Soller Environmental LLC

Saint Helena, CA, United States

Soller Environmental LLC

Saint Helena, CA, United States
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Schoen M.E.,Soller Environmental Inc. | Ashbolt N.J.,University of Alberta | Jahne M.A.,U.S. Environmental Protection Agency | Garland J.,U.S. Environmental Protection Agency
Microbial Risk Analysis | Year: 2017

This paper presents risk-based enteric pathogen log reduction targets for non-potable and potable uses of a variety of alternative source waters (i.e., locally-collected greywater, roof runoff, and stormwater). A probabilistic Quantitative Microbial Risk Assessment (QMRA) was used to derive the pathogen log10 reduction targets (LRTs) that corresponded with an infection risk of either 10-4 per person per year (ppy) or 10-2 ppy. The QMRA accounted for variation in pathogen concentration and sporadic pathogen occurrence (when data were available) in source waters for reference pathogens in the genera Rotavirus, Mastadenovirus (human adenoviruses), Norovirus, Campylobacter, Salmonella, Giardia and Cryptosporidium. Non-potable uses included indoor use (for toilet flushing and clothes washing) with occasional accidental ingestion of treated non-potable water (or cross-connection with potable water), and unrestricted irrigation for outdoor use. Various exposure scenarios captured the uncertainty from key inputs, i.e., the pathogen concentration in source water; the volume of water ingested; and for the indoor use, the frequency of and the fraction of the population exposed to accidental ingestion. Both potable and non-potable uses required pathogen treatment for the selected waters and the LRT was generally greater for potable use than non-potable indoor use and unrestricted irrigation. The difference in treatment requirements among source waters was driven by the microbial quality of the water - both the density and occurrence of reference pathogens. Greywater from collection systems with 1000 people had the highest LRTs; however, those for greywater collected from a smaller population (∼ 5 people), which have less frequent pathogen occurrences, were lower. Stormwater had highly variable microbial quality, which resulted in a range of possible treatment requirements. The microbial quality of roof runoff, and thus the resulting LRTs, remains uncertain due to lack of relevant pathogen data. © 2017 Elsevier B.V.

Schoen M.E.,Soller Environmental Inc. | Garland J.,U.S. Environmental Protection Agency
Microbial Risk Analysis | Year: 2017

Communities face a challenge when implementing onsite reuse of collected waters for non-potable purposes given the lack of national microbial standards. Quantitative Microbial Risk Assessment (QMRA) can be used to predict the pathogen risks associated with the non-potable reuse of onsite-collected waters; the present work reviewed the relevant QMRA literature to prioritize knowledge gaps and identify health-protective pathogen treatment reduction targets. The review indicated that ingestion of untreated, onsite-collected graywater, rainwater, seepage water and stormwater from a variety of exposure routes resulted in gastrointestinal infection risks greater than the traditional acceptable level of risk. We found no QMRAs that estimated the pathogen risks associated with onsite, non-potable reuse of blackwater. Pathogen treatment reduction targets for non-potable, onsite reuse that included a suite of reference pathogens (i.e., including relevant bacterial, protozoan, and viral hazards) were limited to graywater (for a limited set of domestic uses) and stormwater (for domestic and municipal uses). These treatment reductions corresponded with the health benchmark of a probability of infection or illness of 10−3 per person per year or less. The pathogen treatment reduction targets varied depending on the target health benchmark, reference pathogen, source water, and water reuse application. Overall, there remains a need for pathogen reduction targets that are health-protective for non-potable reuse of onsite-collected waters. Also, future QMRA efforts should evaluate the importance of factors that are often overlooked such as the collection scale, sporadic pathogen occurrence, and possibly exposures resulting from misuse or failure events. © 2015 Elsevier B.V.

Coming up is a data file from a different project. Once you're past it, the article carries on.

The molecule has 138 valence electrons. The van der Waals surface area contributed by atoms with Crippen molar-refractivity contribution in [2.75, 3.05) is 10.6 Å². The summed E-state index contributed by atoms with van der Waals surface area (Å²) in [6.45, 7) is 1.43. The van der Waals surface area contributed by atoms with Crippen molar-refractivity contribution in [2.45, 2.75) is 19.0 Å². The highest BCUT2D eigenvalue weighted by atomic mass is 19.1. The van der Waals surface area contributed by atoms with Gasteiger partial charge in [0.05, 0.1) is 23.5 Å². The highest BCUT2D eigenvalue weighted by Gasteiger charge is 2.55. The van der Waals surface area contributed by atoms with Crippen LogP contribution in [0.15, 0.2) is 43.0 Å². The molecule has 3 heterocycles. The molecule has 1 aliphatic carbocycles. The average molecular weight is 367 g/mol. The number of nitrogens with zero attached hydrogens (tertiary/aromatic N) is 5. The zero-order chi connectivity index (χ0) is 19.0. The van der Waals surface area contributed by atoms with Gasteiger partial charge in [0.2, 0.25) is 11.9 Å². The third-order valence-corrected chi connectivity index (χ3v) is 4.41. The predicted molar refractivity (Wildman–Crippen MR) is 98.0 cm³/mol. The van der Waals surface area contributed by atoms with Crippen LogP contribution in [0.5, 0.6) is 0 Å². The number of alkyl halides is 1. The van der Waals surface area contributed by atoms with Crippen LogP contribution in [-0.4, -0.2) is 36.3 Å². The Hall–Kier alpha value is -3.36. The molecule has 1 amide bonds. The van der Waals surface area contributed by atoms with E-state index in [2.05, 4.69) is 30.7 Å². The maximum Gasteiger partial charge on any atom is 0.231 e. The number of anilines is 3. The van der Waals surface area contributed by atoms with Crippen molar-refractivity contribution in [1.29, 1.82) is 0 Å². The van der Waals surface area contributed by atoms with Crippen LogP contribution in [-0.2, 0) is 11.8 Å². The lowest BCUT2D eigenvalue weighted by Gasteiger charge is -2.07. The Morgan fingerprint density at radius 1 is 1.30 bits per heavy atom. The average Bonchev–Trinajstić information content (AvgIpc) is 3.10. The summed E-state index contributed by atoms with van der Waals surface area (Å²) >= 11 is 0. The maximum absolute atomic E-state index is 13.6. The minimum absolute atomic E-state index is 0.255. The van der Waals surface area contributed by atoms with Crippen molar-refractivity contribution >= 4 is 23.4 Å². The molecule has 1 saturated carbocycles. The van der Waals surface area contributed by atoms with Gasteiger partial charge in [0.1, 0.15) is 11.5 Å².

Soller J.A.,Soller Environmental LLC | Schoen M.,Soller Environmental LLC | Steele J.A.,Southern California Coastal Water Research Project | Griffith J.F.,Southern California Coastal Water Research Project | Schiff K.C.,Southern California Coastal Water Research Project
Water Research | Year: 2017

We modeled the risk of gastrointestinal (GI) illness associated with recreational exposures to marine water following storm events in San Diego County, California. We estimated GI illness risks via quantitative microbial risk assessment (QMRA) techniques by consolidating site specific pathogen monitoring data of stormwater, site specific dilution estimates, literature-based water ingestion data, and literature based pathogen dose-response and morbidity information. Our water quality results indicated that human sources of contamination contribute viral and bacterial pathogens to streams draining an urban watershed during wet weather that then enter the ocean and affect nearshore water quality. We evaluated a series of approaches to account for uncertainty in the norovirus dose-response model selection and compared our model results to those from a concurrently conducted epidemiological study that provided empirical estimates for illness risk following ocean exposure. The preferred norovirus dose-response approach yielded median risk estimates for water recreation-associated illness (15 GI illnesses per 1000 recreation events) that closely matched the reported epidemiological results (12 excess GI illnesses per 1000 wet weather recreation events). The results are consistent with norovirus, or other pathogens associated with norovirus, as an important cause of gastrointestinal illness among surfers in this setting. This study demonstrates the applicability of QMRA for recreational water risk estimation, even under wet weather conditions and describes a process that might be useful in developing site-specific water quality criteria in this and other locations. © 2017 Elsevier Ltd